Tag Archives: teaching

Break ’em up the whole goddamn thing

Break ’em up the whole goddamn thing

I got my copy as a trade from the zinemaker
beg,borrow,cheat,steal:
PO Box 221041 Chicago IL 60622
poodrow@hotmail.com

His life is worse than yours: Well, maybe not as a blanket statement but this zine covers some trying weeks in this zinemaker’s life. He’s getting undermined at work, has a bike accident, and breaks bone(s).
This zinemaker has the unnerving gift of being able to perfectly articulate that slow motion breaking point of the human condition. And he describes these experience wonderfully. Like some kind of valiant soldier of modern life.

It’s the little things: I love how the zinemaker includes a checklist of his greatest biking fears. Unfortunately all but one have now been realised.

Bonus: It’s one thing to hear about a medical horror story that you can afford to laugh at (it was a broken collar bone, it did presumably heal in the long term) …but it’s another to read the reproduced Yelp reviews of other patients who had the misfortune of consulting the same practictioner. Never has there been a better use of screen shots of the internet. This is like peak zine reading as far as I’m concerned.

Written structure: Doesn’t really work. This is one of the best zine stories told in the best possible way but awkwardly sandwiched between a beginning and an end that have no related significance and there’s no attempt to tie them together. The zine tries to open on a moral-of-the-story introduction, but there isn’t any really, and they know it: “You figure it out”. Quite frankly that’s just a typical lazy zinemaker attitude.

The zine begins with life as a teachers aid and is kind of an omen for the shittiness to come, just crappy work details and office politics as a teaching aid. It’s a kind of rambling and not completely relevant lead up to the Wednesday Morning that the real story begins. Which is fine, it’s still entertaining, but *because* the zine doesn’t end on a return to the workforce, it’s a narrative cul de sac.

The zine could have ended on what happened at the workplace post injury: the professional sympathies, how the career climbing worked out, maybe some student responses. (student responses are hilarious, amirite). That would have been great, but instead the story finishes on a forced post-script. Like a kind of like a two second “and then this happened and that happened the end” kind of trailing off.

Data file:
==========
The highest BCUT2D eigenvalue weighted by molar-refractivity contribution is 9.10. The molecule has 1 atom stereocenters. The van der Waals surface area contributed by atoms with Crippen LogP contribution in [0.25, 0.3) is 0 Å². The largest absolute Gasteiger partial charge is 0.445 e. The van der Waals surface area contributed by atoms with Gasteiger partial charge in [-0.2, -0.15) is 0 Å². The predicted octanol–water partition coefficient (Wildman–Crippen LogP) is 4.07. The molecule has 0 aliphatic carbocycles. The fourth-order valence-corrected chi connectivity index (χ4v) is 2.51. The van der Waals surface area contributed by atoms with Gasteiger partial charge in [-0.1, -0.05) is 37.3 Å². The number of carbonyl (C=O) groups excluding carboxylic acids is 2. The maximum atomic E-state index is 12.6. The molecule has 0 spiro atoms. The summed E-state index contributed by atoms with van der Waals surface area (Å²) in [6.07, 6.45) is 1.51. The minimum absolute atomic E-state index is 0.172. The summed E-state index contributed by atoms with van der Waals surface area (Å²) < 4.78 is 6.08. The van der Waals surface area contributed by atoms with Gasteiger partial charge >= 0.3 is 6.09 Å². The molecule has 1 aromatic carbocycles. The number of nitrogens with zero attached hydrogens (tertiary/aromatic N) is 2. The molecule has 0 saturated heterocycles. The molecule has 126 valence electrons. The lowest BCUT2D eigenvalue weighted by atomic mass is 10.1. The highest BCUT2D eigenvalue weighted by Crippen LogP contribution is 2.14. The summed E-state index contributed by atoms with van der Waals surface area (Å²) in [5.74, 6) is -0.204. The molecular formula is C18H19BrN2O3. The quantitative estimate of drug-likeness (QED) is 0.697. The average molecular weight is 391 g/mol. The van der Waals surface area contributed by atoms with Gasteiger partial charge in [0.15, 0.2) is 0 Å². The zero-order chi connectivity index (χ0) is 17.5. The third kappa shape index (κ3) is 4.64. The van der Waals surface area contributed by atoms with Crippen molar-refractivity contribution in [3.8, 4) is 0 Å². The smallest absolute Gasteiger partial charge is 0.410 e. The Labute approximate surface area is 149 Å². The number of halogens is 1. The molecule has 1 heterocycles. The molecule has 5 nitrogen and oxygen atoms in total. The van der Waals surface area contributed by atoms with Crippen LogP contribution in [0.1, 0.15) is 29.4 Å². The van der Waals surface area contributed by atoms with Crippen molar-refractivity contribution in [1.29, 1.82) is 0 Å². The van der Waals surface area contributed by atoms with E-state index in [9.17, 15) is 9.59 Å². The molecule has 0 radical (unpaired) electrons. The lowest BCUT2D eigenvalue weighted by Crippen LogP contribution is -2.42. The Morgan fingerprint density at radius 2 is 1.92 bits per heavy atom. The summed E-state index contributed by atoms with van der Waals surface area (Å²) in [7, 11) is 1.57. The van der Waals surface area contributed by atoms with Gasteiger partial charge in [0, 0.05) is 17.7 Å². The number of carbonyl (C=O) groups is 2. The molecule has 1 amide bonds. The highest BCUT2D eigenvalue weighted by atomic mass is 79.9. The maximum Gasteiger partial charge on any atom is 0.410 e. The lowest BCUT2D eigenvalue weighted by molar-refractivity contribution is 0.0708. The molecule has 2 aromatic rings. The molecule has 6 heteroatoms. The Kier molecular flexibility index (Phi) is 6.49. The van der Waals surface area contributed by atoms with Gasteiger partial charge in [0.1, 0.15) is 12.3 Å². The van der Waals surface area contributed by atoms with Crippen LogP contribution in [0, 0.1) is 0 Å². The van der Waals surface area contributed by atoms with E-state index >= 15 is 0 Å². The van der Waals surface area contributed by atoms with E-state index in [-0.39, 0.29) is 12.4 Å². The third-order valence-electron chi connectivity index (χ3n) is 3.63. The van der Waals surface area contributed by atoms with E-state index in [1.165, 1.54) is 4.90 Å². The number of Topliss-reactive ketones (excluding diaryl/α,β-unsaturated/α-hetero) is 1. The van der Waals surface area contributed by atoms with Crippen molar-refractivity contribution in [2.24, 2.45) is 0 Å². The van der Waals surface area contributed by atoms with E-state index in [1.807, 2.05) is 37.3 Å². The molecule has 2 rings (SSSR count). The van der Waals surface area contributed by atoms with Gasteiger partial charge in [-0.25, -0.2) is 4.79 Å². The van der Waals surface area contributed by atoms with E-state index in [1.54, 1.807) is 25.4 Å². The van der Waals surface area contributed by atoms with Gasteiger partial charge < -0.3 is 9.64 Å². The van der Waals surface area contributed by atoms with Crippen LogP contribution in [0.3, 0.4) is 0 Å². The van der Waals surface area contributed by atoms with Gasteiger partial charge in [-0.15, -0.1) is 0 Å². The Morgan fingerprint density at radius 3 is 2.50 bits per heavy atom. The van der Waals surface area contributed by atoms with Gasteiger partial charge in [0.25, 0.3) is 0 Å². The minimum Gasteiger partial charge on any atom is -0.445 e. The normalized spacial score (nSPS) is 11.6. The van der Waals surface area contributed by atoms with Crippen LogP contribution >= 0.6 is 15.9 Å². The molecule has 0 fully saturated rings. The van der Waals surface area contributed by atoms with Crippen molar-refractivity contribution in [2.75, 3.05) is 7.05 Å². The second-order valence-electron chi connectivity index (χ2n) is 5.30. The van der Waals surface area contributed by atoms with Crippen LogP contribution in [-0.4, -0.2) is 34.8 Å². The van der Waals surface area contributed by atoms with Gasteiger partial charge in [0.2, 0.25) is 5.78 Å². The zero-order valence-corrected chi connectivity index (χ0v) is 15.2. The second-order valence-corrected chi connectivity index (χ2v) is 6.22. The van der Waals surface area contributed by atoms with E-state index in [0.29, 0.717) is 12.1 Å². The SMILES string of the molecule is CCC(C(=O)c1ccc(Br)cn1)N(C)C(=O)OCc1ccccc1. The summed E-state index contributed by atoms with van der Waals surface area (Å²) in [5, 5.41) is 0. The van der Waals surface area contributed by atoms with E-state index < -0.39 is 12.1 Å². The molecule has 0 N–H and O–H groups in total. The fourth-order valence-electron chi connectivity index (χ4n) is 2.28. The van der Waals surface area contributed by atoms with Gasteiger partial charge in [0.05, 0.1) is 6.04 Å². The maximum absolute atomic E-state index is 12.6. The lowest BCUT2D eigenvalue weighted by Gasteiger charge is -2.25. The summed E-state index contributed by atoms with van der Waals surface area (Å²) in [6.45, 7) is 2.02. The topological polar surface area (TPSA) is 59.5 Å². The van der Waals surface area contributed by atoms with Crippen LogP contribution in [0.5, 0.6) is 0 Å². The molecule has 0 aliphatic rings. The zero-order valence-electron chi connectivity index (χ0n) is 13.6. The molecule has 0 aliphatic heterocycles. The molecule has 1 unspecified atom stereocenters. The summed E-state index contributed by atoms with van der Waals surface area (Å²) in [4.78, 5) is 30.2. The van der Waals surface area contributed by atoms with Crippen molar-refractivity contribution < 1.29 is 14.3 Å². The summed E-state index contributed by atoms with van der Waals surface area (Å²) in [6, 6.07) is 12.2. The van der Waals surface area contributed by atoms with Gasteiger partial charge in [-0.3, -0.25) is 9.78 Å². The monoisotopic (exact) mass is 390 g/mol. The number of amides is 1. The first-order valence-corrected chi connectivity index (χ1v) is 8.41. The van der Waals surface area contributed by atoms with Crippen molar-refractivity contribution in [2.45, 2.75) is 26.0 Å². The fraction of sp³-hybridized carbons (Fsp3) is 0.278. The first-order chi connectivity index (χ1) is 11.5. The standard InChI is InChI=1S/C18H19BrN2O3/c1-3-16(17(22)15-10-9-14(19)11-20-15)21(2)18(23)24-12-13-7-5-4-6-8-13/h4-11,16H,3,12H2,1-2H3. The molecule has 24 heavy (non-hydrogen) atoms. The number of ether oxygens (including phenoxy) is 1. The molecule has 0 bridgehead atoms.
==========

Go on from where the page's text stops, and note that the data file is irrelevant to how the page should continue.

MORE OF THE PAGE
But I cannot emphasise enough: The bike accident story and consequent medical exams? all gold. You can’t top it, it’s the best read I’ve had, making this one of my NEW all time favourite zines.

Presentation: Ratshit handwriting on unlined paper. Does the title quote some cultural reference I don’t get? probably. What does the picture of the badger or skunk on the front cover mean and how does it relate to anything? I don’t know. Inside the zine, aside from an x ray reproduction and some screen shots, the layout is clean and simple to give the appalling penmanship as much breathing space as possible. You’re not buying the zine for it’s cursive (there is none). You are buying the zine because it’s fucking good. Has the zinemaker ever heard of a stapler? Apparently not. And there’s nothing that shits me more than thirty four cut down pieces of paper folded and expected to not fall apart. But is this one of my most cherished zines of all time? Yes, it is.

The greatest gift: On one of the final pages, the zinemaker includes a selfie of himself with broken collar bone in his plaster cast. (If it strikes you that this sentence sounds utterly wrong on multiple levels, including medical, you’d be right). Up until now there had been lots of written descriptions, comparisons, metaphors, everything. In my mind’s eye, it sounded funny and kind of ridiculous…and you could tell he struck kind of an exceptional figure from the responses he got from other medical staff…but nothing prepared me for the actual photo. And there’s something gloriously resigned in the zinemaker’s forced stiff posture that still gets me as well. Can an photo also capture the zinemaker’s pure mortal courage in somehow always ending up as the chump who cops it? It fucking can when you get to this page. Beg this zinemaker for a copy of the zine to have and to hold. BEG him. Great storytelling.